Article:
# Math 120 Unit 2 – Functional Toolkit Part I

## Presentation on theme: "Math 120 Unit 2 – Functional Toolkit Part I"— Presentation transcript:

Math 120 Unit 2 – Functional Toolkit Part I
Part B – Polynomial Functions

Activity 3 – Complex Roots
Complex Numbers: the symbol “i” denotes imaginary numbers. i = √-1 i2 = (√-1)2 = -1 Simplify: √-9 = √9√-1 = ± 3√-1 = ± 3i

Roots of Quadratics: Given a quadratic equation ax2 + bx + c the roots can be found using the quadratic formula. Three types of roots can be found: 2 x-intercepts 1 x-intercept (double root) No x-intercept (complex roots) Complex roots always occur in pairs. Remember: complex roots occur when b2 - 4ac < 0.

Roots of Cubic's: Cubic equations have three roots. If we do not see three x-intercepts in the graph, then there are complex roots. Complex roots must always occur in pairs. Any graph can occur in reverse if a < 0.

3 distinct real roots 2 equal, 1 distinct, real roots local max local max local min local min 3 equal real roots 2 complex, 1 real roots local max No local min/max local min

Roots of Quartic's: Quartic equations have four roots. Many possible combinations of real and complex roots. Complex roots must always occur in pairs. Any graph can occur in reverse if a < 0.

4 distinct real roots 3 equal, 1 distinct, real roots local min local min absolute min absolute min 2 equal, 2 distinct real roots 2 pairs of equal real roots local min both min absolute min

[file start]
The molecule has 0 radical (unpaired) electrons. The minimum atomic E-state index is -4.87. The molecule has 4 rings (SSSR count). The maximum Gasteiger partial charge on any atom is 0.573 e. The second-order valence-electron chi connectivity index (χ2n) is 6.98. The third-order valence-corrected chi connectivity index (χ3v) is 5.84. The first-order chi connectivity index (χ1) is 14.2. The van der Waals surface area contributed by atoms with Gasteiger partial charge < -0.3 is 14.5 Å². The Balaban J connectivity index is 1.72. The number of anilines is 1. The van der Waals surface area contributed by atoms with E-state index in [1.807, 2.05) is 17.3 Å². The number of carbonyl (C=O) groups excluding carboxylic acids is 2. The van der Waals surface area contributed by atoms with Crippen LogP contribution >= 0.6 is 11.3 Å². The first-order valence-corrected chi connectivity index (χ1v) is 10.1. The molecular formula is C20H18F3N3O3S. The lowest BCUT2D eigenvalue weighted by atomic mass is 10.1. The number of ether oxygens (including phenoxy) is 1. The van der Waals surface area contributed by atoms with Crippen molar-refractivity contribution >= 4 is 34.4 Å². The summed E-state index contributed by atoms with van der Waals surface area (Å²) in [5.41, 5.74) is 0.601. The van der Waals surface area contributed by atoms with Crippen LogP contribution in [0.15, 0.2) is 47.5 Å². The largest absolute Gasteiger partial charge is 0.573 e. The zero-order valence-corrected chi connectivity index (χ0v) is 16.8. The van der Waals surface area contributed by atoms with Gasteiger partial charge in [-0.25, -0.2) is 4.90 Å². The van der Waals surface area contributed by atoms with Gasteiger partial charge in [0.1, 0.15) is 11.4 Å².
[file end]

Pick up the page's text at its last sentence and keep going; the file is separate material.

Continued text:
4 equal real roots 2 distinct real, 2 complex roots local min absolute min absolute min 2 complex, 2 distinct real roots 2 distinct real, 2 complex roots local min absolute min absolute min

2 equal real, 2 complex roots
local min absolute min absolute min 4 complex roots 2 minima

Graphing using Roots Determined the roots and place the real roots on the graph Determine if the real root crosses or touches the x-axis: Any even number of equal roots touch (not cross) the x-axis. Odd numbers of equal roots will pass through the x-axis. Place the complex roots in the graph. Complex roots may cause the graph to contain local maxima and minima. We can not yet determine their exact locations.

Example: Find the roots of the equation 0 = –(x – 2)(x2 – 5x + 10) then graph this equation. 1 real x-intercept: x = 2 Use the quadratic formula to find other roots:

Since a<0 then graph starts in 2nd quadrant and ends in 4th.
y-intercept: y = –(0 – 2)(02 – 5(0) + 10) y = +20 (0, 20) (2, 0)